Higher Education Global Evidence Summit: Poster Sessions - Employability
Aligning Curriculum with Industry Needs Using Online Labor Market Intelligence in Malawi
- Kondwani Mwangulube, Executive Director, Myjobo.com
- Emmanuel Nkhukuzalira Magomero, Workforce Development Specialist, ECASU Trust
Malawi lacks a functional labor information system. Figuring out job trends and the most in-demand skills from the industry that is key to informing evidence-based curriculum review for institutions of higher learning is a challenge. Myjobo.com and SHEAMA analyzed 15,000 online job vacancies to extract and aggregate non-technical skills included in the Ads to determine in-demand employability skills. The aim was to develop, through a collaborative process, the first Employability Skills Framework for Malawi as a key tool for improving employability amongst the graduate pool. The framework provides a basis for skills assessment, curriculum alignment for higher institutions of learning, career services, and focused skills training programmes. A platform for collaboration between industry and institutions of higher learning now exists to ensure sustained alignment of curriculum and job market trends. In the absence of traditional systems, innovative technological approaches to data generation have helped address the challenges.
U.S.-Modeled Career Center Outcomes at Technological Institute of the Philippines
- Richard Abendan, Chief of Party, RTI International
- Frank Alejandrino, Assistant Vice President, Technological Institute of the Philippines
This poster captures the interventions and outcomes of the Technological Institute of the Philippines (TIP) in developing its Career Centers, with technical assistance from USAID through the Science, Technology, Research and Innovation for Development (STRIDE) program (2013-2022). It highlights the journey of a private HEI that has increased graduate employability and private sector partnerships through strengthened career center services patterned on those of US HEIs. Results from U.S.-based training coupled with localization of programs answer the employability question: “How can institutions support graduates’ employability beyond their academics, particularly for underrepresented groups and individuals?” Key learnings and impacts were discussed during the Q&A portion, which interested participants looking to improve both private sector collaborations and student career services at HEIs in a developing country.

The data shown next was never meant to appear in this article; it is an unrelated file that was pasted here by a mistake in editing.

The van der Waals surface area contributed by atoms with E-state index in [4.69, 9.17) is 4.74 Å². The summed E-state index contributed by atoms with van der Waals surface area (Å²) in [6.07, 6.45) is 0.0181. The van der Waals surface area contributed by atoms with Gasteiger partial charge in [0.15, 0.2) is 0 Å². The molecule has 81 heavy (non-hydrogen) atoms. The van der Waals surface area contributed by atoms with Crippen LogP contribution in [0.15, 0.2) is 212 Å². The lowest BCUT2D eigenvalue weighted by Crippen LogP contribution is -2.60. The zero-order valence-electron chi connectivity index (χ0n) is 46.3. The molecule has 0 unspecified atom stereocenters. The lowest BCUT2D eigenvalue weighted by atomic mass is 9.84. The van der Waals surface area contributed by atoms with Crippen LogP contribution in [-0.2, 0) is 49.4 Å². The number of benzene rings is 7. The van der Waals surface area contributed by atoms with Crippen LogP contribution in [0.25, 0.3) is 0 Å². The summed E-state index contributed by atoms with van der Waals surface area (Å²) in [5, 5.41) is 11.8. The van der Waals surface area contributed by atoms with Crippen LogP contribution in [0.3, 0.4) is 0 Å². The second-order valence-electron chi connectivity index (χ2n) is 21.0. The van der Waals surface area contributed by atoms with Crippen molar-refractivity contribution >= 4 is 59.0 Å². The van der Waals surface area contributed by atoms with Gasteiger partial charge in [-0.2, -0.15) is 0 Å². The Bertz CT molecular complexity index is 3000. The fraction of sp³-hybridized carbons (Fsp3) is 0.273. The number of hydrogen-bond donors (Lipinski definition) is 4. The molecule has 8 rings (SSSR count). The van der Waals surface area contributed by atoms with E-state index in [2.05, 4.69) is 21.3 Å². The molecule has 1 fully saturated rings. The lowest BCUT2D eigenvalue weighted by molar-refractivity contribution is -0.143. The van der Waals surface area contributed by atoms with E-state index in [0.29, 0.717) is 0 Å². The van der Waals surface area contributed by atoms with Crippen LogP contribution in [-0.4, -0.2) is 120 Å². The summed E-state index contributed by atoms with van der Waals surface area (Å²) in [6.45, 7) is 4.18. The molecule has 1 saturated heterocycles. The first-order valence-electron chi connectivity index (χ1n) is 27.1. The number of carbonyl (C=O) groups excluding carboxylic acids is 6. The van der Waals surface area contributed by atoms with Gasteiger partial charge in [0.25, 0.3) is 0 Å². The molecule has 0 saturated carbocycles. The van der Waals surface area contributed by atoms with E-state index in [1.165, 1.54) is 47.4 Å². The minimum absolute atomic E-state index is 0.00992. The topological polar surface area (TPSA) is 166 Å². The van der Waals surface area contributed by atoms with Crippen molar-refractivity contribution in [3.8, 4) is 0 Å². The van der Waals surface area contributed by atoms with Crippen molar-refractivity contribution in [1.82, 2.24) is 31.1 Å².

The Tanzania – Nisonger Center ECHO Collaboration on Neurodevelopmental Disabilities
- Greta Hilbrands, Psychology Post-Doctoral Fellow, The Ohio State University, Nisonger Center
- Bijal Lal, Special Education Teacher, Independent - Tujumuishe Tanzania
The Tanzania – Nisonger Center ECHO Collaboration on Neurodevelopmental Disabilities is an international virtual program that provides special educators in Tanzania training on Neurodevelopmental Disabilities. It involves learning about evidence-based practices and other strategies to ensure positive outcomes for students with disabilities. The project is an expansion of a pilot project, and the 21/22 Tanzania ECHO Project has reached 30 special educators from the public sector in four different cities in Tanzania. It involves a bi-monthly training program with eight sessions. The didactic presentations, live ECHO sessions, and case studies allow for a unique experience of mutual learning, sharing practices, and problem-solving to best meet the needs of low-resource classrooms. The poster reflects on the data collected, the successes, and the importance of similar international collaborations that can be adapted to best fit and mutually support inclusive learning.
Connecting Employability and Education: Global Career Competency Frameworks
- Kate Moore, Principal and Co-Founder, Global Career Center
- Naveen Shah, Director and Founding Team, India & South Asia, Global Career Center
The global pandemic has reshaped how employers view the workforce and how their employees learn. The concept of hybrid and virtual training and learning experiences for internship and apprenticeship hires, for example, should be part of this conversation. This session explored the relevance, responsiveness, and ROI within education as translated to employability. We’ll review this visualization and discuss career competence models and how employers, HEIs, and students can use a framework for learning and development. By sharing research related to employability metrics, participants learned about the first iterations of the GCC Global Career Competence Model and saw examples of these types of metrics applied to various forms of education. This was a session for HEIs, the private sector, and governmental actors alike, as the presenters reviewed the benefits of these models for all stakeholders to reshape how participants see the upcoming global workforce and education.